Joe Gorin: The trend toward a more collaborative workplace started with technology and creative companies, and now we’re seeing even more tenants embrace that. They are hiring a younger generation that has been used to working in a collaborative environment ever since they were in school. Also, the unemployment rate for white-collar office workers is extremely low. So the real estate becomes almost a recruiting tool because these millennial workers, who are primarily in the tech workforce but also moving into other industries, have choices. They want to be in a live/work/play environment. So office owners either have to have the right kind of office or create the right kind of office for these tenants. A lot of these real estate decisions are decided by the human resources department as much as by the senior executives. The corner-office hierarchy is not as valued today. People want open layouts that emphasize collaboration and communication.
How are companies accommodating the work styles of different generations?
Carl Meyer: For the millennials and members of generation Y, flexibility and adaptability are the gold standard. They prefer to work wherever and whenever they want. Gen Ys crave community; they are part of what we call the sharing economy. They share cars; they share tools; they share skills; and they are happy to share office space as well. They’re looking for the ability to pick and choose how much stimulation they want in the workspace. So you might need a coffee bar, long rows of workstations, open collaboration spaces, two-person rooms, touch-down work areas, conference rooms, and “war rooms.” Of course, you still have executive offices and the bigger conference rooms and six-person meeting rooms.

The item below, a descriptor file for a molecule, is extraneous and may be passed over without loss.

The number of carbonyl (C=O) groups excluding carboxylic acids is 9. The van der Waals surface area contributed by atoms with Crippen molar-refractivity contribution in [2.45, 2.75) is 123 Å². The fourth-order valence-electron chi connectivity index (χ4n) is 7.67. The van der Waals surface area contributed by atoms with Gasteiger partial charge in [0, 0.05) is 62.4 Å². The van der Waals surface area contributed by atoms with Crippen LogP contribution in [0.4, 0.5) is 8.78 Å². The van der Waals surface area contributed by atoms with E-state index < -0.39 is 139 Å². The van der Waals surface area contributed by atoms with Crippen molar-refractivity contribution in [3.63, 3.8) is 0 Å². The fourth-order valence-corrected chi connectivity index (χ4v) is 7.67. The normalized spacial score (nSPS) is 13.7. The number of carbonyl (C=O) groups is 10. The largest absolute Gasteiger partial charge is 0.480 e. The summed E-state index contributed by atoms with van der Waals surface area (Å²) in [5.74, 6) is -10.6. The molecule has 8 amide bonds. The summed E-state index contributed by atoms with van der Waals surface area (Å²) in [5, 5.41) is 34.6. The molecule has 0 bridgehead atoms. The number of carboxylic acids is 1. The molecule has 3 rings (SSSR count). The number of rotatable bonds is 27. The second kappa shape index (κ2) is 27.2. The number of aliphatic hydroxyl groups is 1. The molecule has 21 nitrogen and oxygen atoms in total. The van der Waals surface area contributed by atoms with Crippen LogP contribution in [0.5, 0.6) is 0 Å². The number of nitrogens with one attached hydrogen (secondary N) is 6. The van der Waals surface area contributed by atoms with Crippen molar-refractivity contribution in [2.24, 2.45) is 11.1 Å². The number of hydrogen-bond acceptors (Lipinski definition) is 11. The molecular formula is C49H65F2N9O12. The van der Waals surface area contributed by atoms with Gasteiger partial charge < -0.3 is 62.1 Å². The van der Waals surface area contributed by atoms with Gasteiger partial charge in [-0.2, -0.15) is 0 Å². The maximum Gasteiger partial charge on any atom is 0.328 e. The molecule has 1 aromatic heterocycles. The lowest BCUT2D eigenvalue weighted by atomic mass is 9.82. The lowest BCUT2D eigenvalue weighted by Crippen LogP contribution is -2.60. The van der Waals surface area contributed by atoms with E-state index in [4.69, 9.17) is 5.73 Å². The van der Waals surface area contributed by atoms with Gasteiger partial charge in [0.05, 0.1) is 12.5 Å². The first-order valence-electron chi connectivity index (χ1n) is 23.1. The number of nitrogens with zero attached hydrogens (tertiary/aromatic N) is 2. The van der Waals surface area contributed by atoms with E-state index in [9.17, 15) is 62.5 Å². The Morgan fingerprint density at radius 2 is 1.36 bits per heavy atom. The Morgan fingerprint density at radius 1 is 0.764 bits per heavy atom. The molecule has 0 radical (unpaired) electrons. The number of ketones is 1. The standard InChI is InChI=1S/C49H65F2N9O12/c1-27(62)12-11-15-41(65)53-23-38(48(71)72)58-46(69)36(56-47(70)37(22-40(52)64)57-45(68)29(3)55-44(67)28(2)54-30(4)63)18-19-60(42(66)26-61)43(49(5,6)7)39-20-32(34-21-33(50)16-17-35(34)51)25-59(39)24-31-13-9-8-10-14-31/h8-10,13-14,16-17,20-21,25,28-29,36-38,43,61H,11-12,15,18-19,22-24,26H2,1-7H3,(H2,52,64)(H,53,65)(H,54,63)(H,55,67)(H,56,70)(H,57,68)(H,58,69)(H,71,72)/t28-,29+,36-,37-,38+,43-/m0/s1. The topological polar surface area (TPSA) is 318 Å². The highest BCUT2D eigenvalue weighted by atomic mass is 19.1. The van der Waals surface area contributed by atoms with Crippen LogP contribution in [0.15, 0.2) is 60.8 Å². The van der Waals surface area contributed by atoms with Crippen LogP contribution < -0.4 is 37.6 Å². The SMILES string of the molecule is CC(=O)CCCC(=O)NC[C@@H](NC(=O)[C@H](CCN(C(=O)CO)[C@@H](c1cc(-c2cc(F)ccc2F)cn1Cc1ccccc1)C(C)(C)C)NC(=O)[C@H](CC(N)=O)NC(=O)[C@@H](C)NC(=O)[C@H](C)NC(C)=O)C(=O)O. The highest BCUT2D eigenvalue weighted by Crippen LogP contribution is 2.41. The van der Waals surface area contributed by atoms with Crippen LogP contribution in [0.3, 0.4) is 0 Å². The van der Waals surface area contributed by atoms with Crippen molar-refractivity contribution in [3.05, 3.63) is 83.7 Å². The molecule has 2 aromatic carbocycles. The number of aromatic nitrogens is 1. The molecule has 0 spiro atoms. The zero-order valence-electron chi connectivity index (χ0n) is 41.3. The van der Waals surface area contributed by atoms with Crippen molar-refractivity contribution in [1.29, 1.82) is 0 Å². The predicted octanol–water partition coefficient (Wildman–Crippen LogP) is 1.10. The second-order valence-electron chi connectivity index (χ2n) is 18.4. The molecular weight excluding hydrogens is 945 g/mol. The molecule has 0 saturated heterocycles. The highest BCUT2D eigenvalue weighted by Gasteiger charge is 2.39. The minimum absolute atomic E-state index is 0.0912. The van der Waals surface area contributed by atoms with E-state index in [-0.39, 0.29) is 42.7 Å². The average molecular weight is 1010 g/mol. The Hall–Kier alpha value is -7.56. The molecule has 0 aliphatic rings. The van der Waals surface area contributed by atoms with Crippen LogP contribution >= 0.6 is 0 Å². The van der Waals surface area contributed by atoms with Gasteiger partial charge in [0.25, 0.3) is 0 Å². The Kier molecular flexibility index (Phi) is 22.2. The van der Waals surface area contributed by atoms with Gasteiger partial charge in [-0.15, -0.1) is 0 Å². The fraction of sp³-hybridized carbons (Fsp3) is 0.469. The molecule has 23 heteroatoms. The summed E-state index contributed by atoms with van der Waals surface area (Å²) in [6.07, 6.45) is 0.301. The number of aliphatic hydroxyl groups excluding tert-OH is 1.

Heinz: Generation Y has transformed the workplace. They are not afraid to challenge the status quo; they are very independent and tech savvy; and they are focused on getting the right technology. They can operate almost anywhere, work anywhere, anytime. And for them, work/life balance is critical. They will leave a job if they are asked to work all night. And that has really challenged the older generations, who are used to working whenever to get the job done. When you put the traditionalists, the baby boomers, gen X, gen Y, and the millennials together, the workplace has to offer a variety of spaces where everyone can work differently.